Political Science Faculty and Recent Alum Present Research

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Political science professors John Williams, JD, and Dr. Brian Roberts (on the right) presented papers at the Midwest Political Science Association (MPSA) held in Chicago in April. One of the largest annual gatherings of political science scholars in the United States, MPSA represents a valuable opportunity for Principia faculty to share research with other education professionals.

Williams (C'76), chair of the Political Science Department, presented two papers: “What Does Campaign Advertising Tell Us: Multiple Measures of Its Effectiveness” and “Rejecting the Negative: Multiple Measures of Local Voter Response to Negative Campaigning.” The first paper came from research with his American government and elections classes in the study of the impact of over 80 direct mail campaign flyers. The second paper included data from Principia College students’ biennial election exit polling across Jersey County, where Principia College is located. Professor Williams also presented a poster entitled “Power of the Public Square: A Study in the Tibetan Autonomous Region,” based on research he conducted on location during the Tibet Abroad in summer 2013.

Roberts (C'88) presented the paper “Giving Scholarship Meaning and Application for Undergraduates: A Two-Tiered Project-Centered Approach.” In it, he documented how students integrate scholarship into the writing process, culminating in producing material for Principia’s biennial live, election-night broadcast. Roberts also represented private liberal arts colleges on the roundtable panel “Developing New Courses/Classes.”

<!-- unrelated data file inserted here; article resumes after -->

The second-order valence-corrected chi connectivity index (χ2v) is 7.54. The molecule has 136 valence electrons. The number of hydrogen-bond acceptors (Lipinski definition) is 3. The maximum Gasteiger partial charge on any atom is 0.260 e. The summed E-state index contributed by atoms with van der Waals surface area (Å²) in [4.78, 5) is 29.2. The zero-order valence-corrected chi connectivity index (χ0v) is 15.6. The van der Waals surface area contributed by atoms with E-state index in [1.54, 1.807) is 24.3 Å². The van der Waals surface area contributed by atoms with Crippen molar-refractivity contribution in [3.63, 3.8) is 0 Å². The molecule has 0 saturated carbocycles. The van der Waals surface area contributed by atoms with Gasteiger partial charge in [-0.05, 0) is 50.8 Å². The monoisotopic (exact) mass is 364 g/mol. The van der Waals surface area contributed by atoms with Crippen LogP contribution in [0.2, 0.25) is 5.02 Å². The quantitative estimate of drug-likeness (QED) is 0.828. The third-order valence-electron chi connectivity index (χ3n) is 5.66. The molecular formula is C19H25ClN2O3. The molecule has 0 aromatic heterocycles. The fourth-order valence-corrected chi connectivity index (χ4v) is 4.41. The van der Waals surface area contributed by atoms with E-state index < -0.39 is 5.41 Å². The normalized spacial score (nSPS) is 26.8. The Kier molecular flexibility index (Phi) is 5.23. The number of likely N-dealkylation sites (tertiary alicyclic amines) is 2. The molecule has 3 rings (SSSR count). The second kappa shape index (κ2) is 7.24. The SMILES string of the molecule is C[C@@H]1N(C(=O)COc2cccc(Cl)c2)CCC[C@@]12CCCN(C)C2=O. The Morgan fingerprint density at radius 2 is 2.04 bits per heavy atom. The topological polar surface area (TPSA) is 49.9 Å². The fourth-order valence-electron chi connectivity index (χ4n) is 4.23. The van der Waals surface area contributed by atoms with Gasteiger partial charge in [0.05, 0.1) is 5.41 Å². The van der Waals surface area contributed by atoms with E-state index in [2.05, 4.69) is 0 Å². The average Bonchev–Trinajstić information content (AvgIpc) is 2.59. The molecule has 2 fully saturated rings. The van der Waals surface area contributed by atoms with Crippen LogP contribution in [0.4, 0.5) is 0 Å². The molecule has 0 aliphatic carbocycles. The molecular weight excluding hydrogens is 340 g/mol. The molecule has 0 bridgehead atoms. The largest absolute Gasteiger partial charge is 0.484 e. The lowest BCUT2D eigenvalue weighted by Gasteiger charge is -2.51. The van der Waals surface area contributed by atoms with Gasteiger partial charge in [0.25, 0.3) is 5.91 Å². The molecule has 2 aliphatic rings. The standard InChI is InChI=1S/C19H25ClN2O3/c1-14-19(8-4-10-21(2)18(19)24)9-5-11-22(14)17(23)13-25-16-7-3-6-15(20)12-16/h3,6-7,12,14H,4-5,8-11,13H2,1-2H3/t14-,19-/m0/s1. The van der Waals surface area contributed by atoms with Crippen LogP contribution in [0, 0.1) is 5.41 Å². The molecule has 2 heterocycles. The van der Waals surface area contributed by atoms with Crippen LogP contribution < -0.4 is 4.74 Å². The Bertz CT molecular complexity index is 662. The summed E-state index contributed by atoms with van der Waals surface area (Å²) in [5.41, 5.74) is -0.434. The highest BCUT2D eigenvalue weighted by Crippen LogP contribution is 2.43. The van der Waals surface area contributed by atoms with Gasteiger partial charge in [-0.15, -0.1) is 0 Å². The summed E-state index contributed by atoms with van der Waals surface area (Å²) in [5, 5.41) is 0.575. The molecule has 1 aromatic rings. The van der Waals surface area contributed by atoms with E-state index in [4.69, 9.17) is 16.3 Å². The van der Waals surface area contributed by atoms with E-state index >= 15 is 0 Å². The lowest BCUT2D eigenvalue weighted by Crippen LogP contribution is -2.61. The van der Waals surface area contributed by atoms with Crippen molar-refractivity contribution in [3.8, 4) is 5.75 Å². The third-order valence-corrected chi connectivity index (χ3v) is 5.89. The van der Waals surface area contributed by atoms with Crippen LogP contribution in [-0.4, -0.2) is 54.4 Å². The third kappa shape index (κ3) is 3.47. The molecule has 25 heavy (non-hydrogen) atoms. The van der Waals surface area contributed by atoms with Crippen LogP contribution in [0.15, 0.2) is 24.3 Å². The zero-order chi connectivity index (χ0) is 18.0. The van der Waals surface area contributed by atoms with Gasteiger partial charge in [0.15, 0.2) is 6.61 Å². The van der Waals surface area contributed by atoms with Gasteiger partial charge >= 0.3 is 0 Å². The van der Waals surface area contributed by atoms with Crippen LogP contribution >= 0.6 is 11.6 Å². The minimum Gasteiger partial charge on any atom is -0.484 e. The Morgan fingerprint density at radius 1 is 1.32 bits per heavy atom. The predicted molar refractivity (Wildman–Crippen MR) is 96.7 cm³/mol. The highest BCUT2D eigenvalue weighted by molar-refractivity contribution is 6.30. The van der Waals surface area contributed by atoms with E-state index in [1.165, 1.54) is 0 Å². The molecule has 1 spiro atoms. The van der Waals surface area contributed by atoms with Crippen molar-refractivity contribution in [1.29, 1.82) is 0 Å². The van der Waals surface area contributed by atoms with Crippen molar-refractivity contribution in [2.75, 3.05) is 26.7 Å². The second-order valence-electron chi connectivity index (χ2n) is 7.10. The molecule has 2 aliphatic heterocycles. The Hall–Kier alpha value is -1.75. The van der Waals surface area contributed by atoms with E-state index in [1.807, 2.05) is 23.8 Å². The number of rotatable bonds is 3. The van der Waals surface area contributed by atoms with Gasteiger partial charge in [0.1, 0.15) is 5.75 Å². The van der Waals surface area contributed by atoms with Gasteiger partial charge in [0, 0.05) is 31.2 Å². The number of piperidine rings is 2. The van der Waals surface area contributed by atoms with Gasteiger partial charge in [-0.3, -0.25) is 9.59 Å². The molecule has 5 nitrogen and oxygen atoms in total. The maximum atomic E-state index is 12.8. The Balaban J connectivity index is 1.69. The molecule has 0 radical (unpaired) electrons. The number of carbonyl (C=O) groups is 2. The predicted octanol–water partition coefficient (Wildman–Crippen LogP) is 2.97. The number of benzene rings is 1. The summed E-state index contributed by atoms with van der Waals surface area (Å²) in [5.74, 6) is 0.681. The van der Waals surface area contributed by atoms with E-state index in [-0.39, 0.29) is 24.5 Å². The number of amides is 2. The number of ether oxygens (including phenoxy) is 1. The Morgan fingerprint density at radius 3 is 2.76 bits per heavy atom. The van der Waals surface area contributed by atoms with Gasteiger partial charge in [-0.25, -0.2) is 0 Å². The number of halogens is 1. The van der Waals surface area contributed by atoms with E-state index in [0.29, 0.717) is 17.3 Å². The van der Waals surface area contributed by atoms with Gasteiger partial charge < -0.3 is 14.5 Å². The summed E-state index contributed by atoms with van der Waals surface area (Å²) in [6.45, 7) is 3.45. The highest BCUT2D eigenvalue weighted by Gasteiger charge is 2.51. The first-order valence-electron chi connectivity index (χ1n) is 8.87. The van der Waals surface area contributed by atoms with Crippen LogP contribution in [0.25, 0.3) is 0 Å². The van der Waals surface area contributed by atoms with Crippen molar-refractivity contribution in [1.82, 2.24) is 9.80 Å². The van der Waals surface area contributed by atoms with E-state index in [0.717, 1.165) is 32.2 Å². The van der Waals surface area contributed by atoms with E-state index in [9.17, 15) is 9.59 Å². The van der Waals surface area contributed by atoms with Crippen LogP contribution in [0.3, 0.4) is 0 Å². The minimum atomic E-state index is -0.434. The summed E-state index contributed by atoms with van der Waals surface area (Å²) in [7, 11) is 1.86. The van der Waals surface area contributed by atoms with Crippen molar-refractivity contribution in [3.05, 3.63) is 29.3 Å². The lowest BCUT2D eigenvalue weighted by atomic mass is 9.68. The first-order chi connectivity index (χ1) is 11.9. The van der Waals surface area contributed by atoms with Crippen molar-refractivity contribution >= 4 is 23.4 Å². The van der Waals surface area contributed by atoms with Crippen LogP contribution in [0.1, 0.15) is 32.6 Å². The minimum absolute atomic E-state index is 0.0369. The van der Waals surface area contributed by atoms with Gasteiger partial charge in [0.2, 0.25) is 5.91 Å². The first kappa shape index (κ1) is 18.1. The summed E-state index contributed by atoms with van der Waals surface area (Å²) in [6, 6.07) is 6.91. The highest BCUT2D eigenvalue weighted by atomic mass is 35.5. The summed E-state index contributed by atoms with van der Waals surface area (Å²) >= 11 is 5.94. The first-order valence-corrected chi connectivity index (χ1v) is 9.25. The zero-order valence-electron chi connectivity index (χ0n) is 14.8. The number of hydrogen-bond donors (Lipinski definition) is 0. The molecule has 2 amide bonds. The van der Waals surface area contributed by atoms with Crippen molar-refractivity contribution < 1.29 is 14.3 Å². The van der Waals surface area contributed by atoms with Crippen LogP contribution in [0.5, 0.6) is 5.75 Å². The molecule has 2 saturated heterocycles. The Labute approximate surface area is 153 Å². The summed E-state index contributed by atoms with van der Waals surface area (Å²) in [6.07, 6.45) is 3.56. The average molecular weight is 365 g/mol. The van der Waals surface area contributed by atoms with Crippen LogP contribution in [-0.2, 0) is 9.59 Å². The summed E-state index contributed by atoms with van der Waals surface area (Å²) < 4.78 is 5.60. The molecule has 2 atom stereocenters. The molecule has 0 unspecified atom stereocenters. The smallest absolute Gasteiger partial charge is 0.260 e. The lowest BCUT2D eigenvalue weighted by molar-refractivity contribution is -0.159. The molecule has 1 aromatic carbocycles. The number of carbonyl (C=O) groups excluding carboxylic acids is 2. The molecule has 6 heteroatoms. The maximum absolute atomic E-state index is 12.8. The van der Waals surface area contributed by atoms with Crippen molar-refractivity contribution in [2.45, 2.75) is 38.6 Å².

In addition, both Roberts and Williams led discussions for poster sessions. Roberts reviewed posters for a session titled “Presidential Politics,” while Williams reviewed posters for “The Politics of Mass Media and the Internet.” Professor Williams also chaired a research panel titled “Analyzing Persuasion and Mobilization in Electoral Politics.”

Also speaking at the meeting was recent graduate and political science major Sarah Andrews (C’07), who is earning her doctorate in foreign affairs at the University of Virginia. Andrews presented her research, “Agricultural Policy as Political Tool Under Multiparty Elections: Evidence from Malawi,” on the panel “Promises, Promises: Patronage and Electoral Outcomes in Africa.”